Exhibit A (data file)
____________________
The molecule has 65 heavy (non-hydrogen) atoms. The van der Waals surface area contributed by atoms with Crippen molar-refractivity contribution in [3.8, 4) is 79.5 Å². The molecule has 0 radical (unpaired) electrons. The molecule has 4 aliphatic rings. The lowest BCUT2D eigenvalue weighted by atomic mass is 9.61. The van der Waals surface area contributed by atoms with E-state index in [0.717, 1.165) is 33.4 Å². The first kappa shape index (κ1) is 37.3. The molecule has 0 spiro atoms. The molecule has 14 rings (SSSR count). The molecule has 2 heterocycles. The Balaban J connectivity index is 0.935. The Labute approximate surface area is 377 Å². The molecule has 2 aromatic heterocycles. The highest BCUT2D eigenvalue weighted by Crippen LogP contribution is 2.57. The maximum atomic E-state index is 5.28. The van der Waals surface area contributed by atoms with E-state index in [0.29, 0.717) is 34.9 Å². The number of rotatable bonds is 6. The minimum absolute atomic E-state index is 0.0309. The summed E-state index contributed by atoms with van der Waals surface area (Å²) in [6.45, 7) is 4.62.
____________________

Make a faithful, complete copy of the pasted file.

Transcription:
The molecule has 65 heavy (non-hydrogen) atoms. The van der Waals surface area contributed by atoms with Crippen molar-refractivity contribution in [3.8, 4) is 79.5 Å². The molecule has 0 radical (unpaired) electrons. The molecule has 4 aliphatic rings. The lowest BCUT2D eigenvalue weighted by atomic mass is 9.61. The van der Waals surface area contributed by atoms with E-state index in [0.717, 1.165) is 33.4 Å². The first kappa shape index (κ1) is 37.3. The molecule has 0 spiro atoms. The molecule has 14 rings (SSSR count). The molecule has 2 heterocycles. The Balaban J connectivity index is 0.935. The Labute approximate surface area is 377 Å². The molecule has 2 aromatic heterocycles. The highest BCUT2D eigenvalue weighted by Crippen LogP contribution is 2.57. The maximum atomic E-state index is 5.28. The van der Waals surface area contributed by atoms with E-state index in [0.29, 0.717) is 34.9 Å². The number of rotatable bonds is 6. The minimum absolute atomic E-state index is 0.0309. The summed E-state index contributed by atoms with van der Waals surface area (Å²) in [6.45, 7) is 4.62.